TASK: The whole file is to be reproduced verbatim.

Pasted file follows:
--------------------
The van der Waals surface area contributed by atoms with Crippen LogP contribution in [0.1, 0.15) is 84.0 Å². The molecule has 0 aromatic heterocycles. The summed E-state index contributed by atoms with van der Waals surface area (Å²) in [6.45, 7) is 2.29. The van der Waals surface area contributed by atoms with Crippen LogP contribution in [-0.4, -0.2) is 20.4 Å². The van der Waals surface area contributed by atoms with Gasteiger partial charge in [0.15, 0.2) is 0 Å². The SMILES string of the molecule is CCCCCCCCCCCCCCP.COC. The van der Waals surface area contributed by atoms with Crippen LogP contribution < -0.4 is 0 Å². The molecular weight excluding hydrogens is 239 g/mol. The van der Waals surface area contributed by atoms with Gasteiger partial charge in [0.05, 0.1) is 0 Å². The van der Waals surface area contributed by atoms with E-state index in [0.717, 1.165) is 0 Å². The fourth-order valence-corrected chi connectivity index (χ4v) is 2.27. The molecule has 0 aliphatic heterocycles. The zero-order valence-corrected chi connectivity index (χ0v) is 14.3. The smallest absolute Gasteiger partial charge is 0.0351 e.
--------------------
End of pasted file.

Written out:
The van der Waals surface area contributed by atoms with Crippen LogP contribution in [0.1, 0.15) is 84.0 Å². The molecule has 0 aromatic heterocycles. The summed E-state index contributed by atoms with van der Waals surface area (Å²) in [6.45, 7) is 2.29. The van der Waals surface area contributed by atoms with Crippen LogP contribution in [-0.4, -0.2) is 20.4 Å². The van der Waals surface area contributed by atoms with Gasteiger partial charge in [0.15, 0.2) is 0 Å². The SMILES string of the molecule is CCCCCCCCCCCCCCP.COC. The van der Waals surface area contributed by atoms with Crippen LogP contribution < -0.4 is 0 Å². The molecular weight excluding hydrogens is 239 g/mol. The van der Waals surface area contributed by atoms with Gasteiger partial charge in [0.05, 0.1) is 0 Å². The van der Waals surface area contributed by atoms with E-state index in [0.717, 1.165) is 0 Å². The fourth-order valence-corrected chi connectivity index (χ4v) is 2.27. The molecule has 0 aliphatic heterocycles. The zero-order valence-corrected chi connectivity index (χ0v) is 14.3. The smallest absolute Gasteiger partial charge is 0.0351 e.